Improving the Sustainability of Micro-financial Institutions

Submitting Institution

University of Salford

Unit of Assessment

Social Work and Social Policy

Summary Impact Type


Research Subject Area(s)

Commerce, Management, Tourism and Services: Business and Management
Studies In Human Society: Policy and Administration

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Summary of the impact

Through Community Finance Solutions (CFS), an award winning research and development unit of the University of Salford, which addresses financial and social exclusion, Improving the Sustainability of Micro-financial Institutions is focused on providing leadership in increasing the sustainability of micro-financial institutions (MFIs) that provide credit or loans to the financially excluded, demonstrating the following impact:

  • Increasing access to finance for excluded groups, reducing unmanageable debt and improving the quality of life;
  • Supporting public authorities in developing financial inclusion policies;
  • Changing EU policy, developing a model of sustainability and transparency for MFIs through the European Code of Conduct for Microcredit providers.

Underpinning research

The key researchers and positions they held at the institution at the time of the research are as follows: Professor Karl Dayson, (from 1999), Professor of Sociology (2011), Associate Dean (Enterprise and Engagement) College of Arts and Social Science (August 2012), Director of Sociology and Criminology Directorate (January 2009) Professor Sunil Vadera (submitting to UoA B11) (from 1982) Head of School of Computing, Science and Engineering, Associate Dean Research and Innovation (from 2011). The impact described in this case study is underpinned by the following research:

  • Context: 1999-onwards: In Investing in People and Places, Dayson et al. examined the effects of financial exclusion in two deprived neighbourhoods and considered possible ways to reduce it through microfinance. Investing in People and Places proposed a new form of microfinance institution (MFI) which would achieve sustainability through lower operational costs and greater efficiency. Dayson et al.'s research found that for one microenterprise lender it cost £8 to lend £1 and that at least 19% of MFI staff time was spent on business support and advice — an activity which decreased financial efficiency yet which should have been provided by other organisations.
  • 2005-2008: Lloyds TSB Operational Sustainability Research project aimed to enhance the operational and financial performance of the Community Development Financial Institution (CDFI) sector and assess the overall profitability and sustainability of the industry through an in-depth analysis of five UK CDFIs perceived to be market. Dayson et al. proposed an activity-based approach to product costing which would offer a means for MFIs to assess and improve their organisational efficiency. The proposed assessment approach was used in a study of efficiency and productivity in five MFIs in the UK, which identified ways to cut costs and increase efficiency while and making recommendations about the configuration of loan portfolios and the establishment of effective partnerships.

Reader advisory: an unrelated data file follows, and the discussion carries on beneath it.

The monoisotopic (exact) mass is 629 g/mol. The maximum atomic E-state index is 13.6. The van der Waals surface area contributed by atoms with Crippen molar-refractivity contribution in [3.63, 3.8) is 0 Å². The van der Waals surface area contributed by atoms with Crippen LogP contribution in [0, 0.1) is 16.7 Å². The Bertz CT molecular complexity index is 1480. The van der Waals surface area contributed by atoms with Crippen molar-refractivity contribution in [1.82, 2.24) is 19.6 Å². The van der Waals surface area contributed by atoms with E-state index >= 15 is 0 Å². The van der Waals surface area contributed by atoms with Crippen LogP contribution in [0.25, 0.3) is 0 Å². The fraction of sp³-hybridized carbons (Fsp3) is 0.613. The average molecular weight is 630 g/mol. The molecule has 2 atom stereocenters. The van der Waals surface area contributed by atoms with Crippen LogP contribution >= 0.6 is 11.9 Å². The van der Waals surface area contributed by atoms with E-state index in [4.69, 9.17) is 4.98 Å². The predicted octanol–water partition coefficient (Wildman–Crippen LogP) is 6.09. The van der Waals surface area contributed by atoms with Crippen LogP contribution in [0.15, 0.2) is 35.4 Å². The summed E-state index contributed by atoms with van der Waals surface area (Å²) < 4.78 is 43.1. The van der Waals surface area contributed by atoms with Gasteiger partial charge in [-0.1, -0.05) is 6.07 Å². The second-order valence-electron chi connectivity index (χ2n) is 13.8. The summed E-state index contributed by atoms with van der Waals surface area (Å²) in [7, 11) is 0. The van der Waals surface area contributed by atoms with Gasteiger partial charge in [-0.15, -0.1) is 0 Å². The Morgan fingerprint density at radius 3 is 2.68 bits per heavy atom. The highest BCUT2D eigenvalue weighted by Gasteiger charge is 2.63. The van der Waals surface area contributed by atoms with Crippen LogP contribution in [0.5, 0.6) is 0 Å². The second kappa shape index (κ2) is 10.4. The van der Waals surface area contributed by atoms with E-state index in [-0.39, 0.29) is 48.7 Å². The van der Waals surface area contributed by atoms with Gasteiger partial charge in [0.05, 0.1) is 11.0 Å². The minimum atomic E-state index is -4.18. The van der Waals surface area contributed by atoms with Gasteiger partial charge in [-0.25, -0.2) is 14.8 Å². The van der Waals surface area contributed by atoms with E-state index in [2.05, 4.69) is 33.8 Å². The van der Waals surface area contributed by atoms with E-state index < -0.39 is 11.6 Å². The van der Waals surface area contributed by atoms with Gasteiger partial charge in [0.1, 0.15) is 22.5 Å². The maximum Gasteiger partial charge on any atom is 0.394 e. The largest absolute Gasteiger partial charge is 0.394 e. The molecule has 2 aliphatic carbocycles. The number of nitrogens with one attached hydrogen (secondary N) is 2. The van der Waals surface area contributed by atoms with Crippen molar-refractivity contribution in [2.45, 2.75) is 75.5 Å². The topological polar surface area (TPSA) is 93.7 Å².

• 2008-2011: Through two Knowledge Transfer Partnerships with East Lancashire Moneyline (IPS) Ltd., Dayson, Vadera et al. developed a web-based Credit Risk Assessment Tool to aid in the processing of loan applications. CFS has worked with East Lancashire Moneyline (IPS) Ltd., since 2002 when the centre was founded and Dayson is a board member, offering advice and on-going support and initiating the KTP with the School of Computing, Science and Engineering. The KTP, which ran in two phases from 30/9/2008 to 29/9/2010 and 29/9/10 to 5/7/11 developed a Credit Risk Evaluation tool (CRET) and a data control system for loan and savings account processing.
  • 2011: Dayson et al. examined and assessed policies for microfinance at national and international level in an evaluation of MFI policy under the Labour administration, asserting that the transfer of responsibility and support for MFIs from the Department of Trade and Industry to the Regional Development Agencies led to an increased focus on the support for small businesses at the expense of community development — and MFI sustainability.